Split Personality

Clubland's schizophrenia: As Pacha makes its grand entrance uptown, the police make their presence known downtown.

It's as if there's a parallel universe in clubland. On Wednesday, Erick Morillo's uptown baby Pacha had its grand unveiling, with a mob scene of a few hundred people braving ice-cold temperatures to get in.

Inside was just as crowded. Half-naked girls in the cheesy shower stalls aside, Pacha is a Big Club with a Big Attitude. Louie Vega helmed the decks, and if his set was dusty, it also made me nostalgic. Complete with Kevin Aviance watching the geisha go-go girls, the night recalled Twilo's heyday, when eye candy matching the ear candy justified clubs' hefty cover charges. If Pacha were a movie star, she'd be Olivia Newton-John's character in Grease's last scene, wearing tight black satin pants and red high heels—and the cigarette she'd be stomping on would be Crobar, Avalon, and Spirit all at the same time. Splat. There goes the competition.

Hanging at Pacha you'd never know that below 14th Street, the battle between the residents, bars, and police had just been amped up another notch. The weekend of December 2, to hear one witness tell it, Avenue B looked like a zoo. Police trotted up and down the block on horses, a giant police van parked outside Le Souk, and the men in blue set up a checkpoint, carding drivers. One witness counted 16 or so cops between East 3rd and East 2nd. And more L.E.S. bars, including Scenic, Rothko, and Niagara, were visited over the week by precinct police and the nightlife task force (MARCH—Multi-Agency Response to City Hotspots).

Geisha girls celebrate Pacha’s opening.
photo: Tricia Romano
Geisha girls celebrate Pacha’s opening.

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    Community Affairs Officer Mike Perezsaid the Seventh Precinct instigated a new program with the ominous name ALL OUT two weeks ago, aimed at policing bars. Police involuntarily boosted the infamous Dark Room's rep, by closing it (again), and giving it a "violation and vacate order" for a pierced foundation wall. The bar fixed the problem, and had reopened by last Friday. Co-owner Jason Baron quipped: "Those who walk with the night have their home back!"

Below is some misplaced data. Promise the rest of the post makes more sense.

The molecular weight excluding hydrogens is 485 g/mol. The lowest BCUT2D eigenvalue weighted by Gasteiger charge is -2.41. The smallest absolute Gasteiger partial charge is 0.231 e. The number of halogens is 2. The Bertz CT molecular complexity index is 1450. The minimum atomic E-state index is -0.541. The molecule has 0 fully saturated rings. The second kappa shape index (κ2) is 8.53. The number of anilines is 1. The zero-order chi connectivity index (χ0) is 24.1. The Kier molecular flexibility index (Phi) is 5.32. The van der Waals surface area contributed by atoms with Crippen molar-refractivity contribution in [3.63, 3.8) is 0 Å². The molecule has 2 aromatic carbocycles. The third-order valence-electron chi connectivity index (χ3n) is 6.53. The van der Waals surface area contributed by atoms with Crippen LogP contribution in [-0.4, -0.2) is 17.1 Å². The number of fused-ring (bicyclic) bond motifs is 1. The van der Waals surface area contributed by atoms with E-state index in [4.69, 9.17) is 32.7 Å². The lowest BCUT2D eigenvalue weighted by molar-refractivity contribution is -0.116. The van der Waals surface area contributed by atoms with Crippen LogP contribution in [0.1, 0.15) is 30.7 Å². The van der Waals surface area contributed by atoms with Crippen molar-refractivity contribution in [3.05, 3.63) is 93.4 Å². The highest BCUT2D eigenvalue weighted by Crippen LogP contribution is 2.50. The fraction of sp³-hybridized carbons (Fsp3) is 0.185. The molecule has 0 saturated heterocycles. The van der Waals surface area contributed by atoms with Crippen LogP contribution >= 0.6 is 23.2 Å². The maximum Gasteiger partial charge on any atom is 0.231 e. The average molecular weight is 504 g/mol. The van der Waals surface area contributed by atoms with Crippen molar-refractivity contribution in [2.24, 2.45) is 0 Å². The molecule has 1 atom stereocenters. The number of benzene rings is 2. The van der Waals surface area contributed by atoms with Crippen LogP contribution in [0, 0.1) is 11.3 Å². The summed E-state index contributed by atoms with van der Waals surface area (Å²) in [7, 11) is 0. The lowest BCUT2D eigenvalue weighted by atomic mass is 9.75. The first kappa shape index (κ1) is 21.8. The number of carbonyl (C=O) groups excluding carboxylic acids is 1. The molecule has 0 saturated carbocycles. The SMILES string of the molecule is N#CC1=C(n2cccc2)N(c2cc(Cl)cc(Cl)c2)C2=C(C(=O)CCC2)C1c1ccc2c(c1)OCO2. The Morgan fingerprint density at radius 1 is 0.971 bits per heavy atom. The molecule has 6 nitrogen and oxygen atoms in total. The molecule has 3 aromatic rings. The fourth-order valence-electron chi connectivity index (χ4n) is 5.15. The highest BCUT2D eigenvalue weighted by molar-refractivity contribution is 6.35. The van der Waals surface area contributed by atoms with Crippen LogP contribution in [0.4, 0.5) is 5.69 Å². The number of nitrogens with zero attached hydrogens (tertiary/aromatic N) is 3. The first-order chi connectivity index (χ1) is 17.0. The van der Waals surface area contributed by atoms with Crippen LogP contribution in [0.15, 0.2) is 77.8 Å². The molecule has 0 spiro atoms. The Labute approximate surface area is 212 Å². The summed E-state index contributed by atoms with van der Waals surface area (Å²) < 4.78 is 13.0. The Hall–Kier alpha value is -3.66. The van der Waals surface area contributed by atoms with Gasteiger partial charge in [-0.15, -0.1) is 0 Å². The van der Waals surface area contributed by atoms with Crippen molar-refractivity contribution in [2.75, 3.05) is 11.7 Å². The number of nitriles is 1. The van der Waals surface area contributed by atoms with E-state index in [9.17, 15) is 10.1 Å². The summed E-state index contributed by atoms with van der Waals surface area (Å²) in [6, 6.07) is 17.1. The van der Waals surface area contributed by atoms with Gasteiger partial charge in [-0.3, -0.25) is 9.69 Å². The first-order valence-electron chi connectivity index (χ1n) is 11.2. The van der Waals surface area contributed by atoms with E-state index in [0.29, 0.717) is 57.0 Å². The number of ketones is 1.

It was rumored that Tonic got a cabaret violation for its allegedly unlicensed basement, but calls to the club were not returned. Authorities also visited new kid on the block Fat Baby twice on Friday night, citing the venue for overcrowding and improper display of signage. The next night, police came back with the full MARCH squad. Grand prize: a health department violation for ice scoops being inside the ice bin. One club owner said the Seventh Precinct, like the Ninth, has a new commanding officer, Frank Dwyer, who is much tougher on the bars. All this police activity has me hot and bothered, but does anyone know where Peter Braunstein is?

    Many bar owners I spoke with (none of whom wanted to be quoted on the record) blamed the recent ruckus on organizations like toomanybars.org. But the visits are based on 311 calls and complaints registered at the police's community precinct meetings, not the newly minted community organization's rabble-rousing.

    One of toomanybars's concerned residents is Rebecca Moore, a young musician who frequently plays bars and clubs, and who blames the State Liquor Authority's "rubber stamping" of liquor license applications. Moore says she doesn't want a "police state," but adds, "The raids are effective on some level. The police have to do something. I don't know if we can figure out what to do about the problem, but we never should have allowed it to progress to what it is."

    Moore took aim at potshots portraying her fellow activists as old fuddy-duddies, and bristled at suggestions that they should just move elsewhere. "It's obnoxious to say that it's just old farts complaining. It's anti-elderly." Following our talk, Moore was on the way to a long meeting; afterward, she told me, noting the irony, she'd need a drink. At a bar.

     
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